When the COVID-19 pandemic arrived, it was personal for Alizamari Diaz and Robert Laviolette, members of MHA’s Outreach Team. One of Alizamari’s closest friends died of COVID-19 after returning home from a family reunion in New York City. Robert’s older brother, a U.S. military veteran, contracted COVID-19 as a resident of the Holyoke Soldiers’ Home and died. Kim Barbero, who leads the Outreach Team for MHA, said “Alizamari and Robert had these deep personal losses and still were at work the next day, taking care of the people that they serve.”
Alizamari and Robert help staff the Outreach Team in MHA’s Integration and Community Living Division. They work closely with vulnerable adults who need help in their daily lives due to developmental or intellectual disabilities, often complicated by concerns with their mental health.
Here is what Alizamari and Robert told us about their careers:
How did you decide to pursue a career in human services?
“My passion since I was a kid has been to help people. Working in human services has been the best decision I have made. I worked side-by-side with people with disabilities for six years in retail. Every day they came in with big smiles in their faces and put in 100% to make sure their job was done. I tried working in residential and from there I knew I belonged in this field. The genuine “thank you” and “I appreciate you” replies just did it for me. I knew this was where I belong.”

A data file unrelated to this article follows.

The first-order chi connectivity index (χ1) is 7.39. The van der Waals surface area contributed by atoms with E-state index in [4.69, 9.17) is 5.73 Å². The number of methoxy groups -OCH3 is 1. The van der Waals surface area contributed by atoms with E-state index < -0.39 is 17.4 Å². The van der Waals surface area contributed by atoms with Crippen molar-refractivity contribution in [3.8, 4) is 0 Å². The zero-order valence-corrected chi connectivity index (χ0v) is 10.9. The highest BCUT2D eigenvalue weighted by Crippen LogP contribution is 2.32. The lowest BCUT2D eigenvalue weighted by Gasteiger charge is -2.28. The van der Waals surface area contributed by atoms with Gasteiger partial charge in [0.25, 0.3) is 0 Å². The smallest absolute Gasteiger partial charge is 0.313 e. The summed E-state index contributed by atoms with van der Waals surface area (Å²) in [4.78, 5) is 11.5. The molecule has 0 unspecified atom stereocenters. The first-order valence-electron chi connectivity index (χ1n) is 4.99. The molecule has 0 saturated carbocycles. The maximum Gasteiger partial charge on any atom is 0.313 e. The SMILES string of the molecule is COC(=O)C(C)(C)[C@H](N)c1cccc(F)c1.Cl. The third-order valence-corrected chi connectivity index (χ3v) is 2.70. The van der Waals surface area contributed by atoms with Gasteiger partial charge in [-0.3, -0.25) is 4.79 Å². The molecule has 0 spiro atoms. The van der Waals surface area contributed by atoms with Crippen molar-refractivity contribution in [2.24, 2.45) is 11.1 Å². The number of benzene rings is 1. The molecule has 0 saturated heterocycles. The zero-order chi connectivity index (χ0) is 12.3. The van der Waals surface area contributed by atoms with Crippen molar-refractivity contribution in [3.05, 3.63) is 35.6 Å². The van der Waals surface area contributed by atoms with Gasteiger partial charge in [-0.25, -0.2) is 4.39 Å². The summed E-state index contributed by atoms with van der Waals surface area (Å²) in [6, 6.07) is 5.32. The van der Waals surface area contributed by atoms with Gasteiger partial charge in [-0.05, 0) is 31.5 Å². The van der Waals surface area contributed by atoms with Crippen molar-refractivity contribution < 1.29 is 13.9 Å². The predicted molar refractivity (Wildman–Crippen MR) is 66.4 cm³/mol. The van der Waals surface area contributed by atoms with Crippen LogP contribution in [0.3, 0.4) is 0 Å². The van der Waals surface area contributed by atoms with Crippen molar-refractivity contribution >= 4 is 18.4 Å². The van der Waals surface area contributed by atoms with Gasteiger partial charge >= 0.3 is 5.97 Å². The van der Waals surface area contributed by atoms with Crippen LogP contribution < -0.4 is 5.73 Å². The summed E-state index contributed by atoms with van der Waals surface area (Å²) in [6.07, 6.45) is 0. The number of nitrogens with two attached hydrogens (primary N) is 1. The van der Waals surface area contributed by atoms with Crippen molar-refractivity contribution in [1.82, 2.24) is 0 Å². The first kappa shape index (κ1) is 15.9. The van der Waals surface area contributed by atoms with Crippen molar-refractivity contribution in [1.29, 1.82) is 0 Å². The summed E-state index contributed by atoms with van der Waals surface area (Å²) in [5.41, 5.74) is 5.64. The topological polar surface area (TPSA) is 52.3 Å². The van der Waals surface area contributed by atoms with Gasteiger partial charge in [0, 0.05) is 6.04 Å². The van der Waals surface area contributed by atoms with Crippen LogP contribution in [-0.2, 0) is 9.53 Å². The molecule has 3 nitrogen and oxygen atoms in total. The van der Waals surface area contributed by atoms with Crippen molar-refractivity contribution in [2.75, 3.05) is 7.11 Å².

“I originally took this as a part-time job, but discovered a real connection with this type of work. I was made to feel that I excelled at it, by my supervisors. I eventually left my full-time job, and made MHA my full-time job.”
How have you coped with the challenges of the pandemic?
‘It’s been hard to cope with this pandemic due to a lot of people thinking COVID-19 is fake because they haven’t had someone close to them pass from this. To not being able to be active like I am used to has been hard. I had to put a lot of things I love to do on pause. I love the gym, hiking and everything that has to do with nature. I try to always be safe in everything I do – not only for myself but also to keep everyone around me safe.”
“What am I going to do – sit at home and feel sad? Working is therapeutic in a way, and the folks I work with count on me. They became like family. I felt the best way to cope with the pandemic was to listen to my participants and answer their questions. By keeping them calm and informed, it helped me to remain calm.”
Is there someone in the field that you look up to? If so, what have you learned from them? (Question from Kayla Rose, Vinfen)
“I look up to MHA’s leaders, especially my program’s supervisors. Chelsea always is encouraging and has something positive to say. She always has the right words on my worst days to lift me up from whatever emotions I might have. Kim is a true angel sent from above! I truly look up to her as well — she is overflowing with compassion and is always making sure everyone is doing well. Carmen taught me everything I have to know to be a successful outreach worker, and I can’t thank her enough!”
“I actually look up to all the Outreach supervisors. However, I feel that I should also single out Kim Barbero. She always displays the ability to be fair, and to be a supervisor who can be strict, without being unkind.”
Thank you to Alizamari, Robert, and all the other tireless staff helping to provide services to clients and families throughout the pandemic. You are the Commonwealth’s human services heroes!
The Caring Force will be publishing additional workforce spotlights through the pandemic in an effort to raise the voices of workers on the front lines. If you know someone who inspires clients and embodies the spirit of The Caring Force, please nominate them by emailing Ravi Simon at firstname.lastname@example.org.
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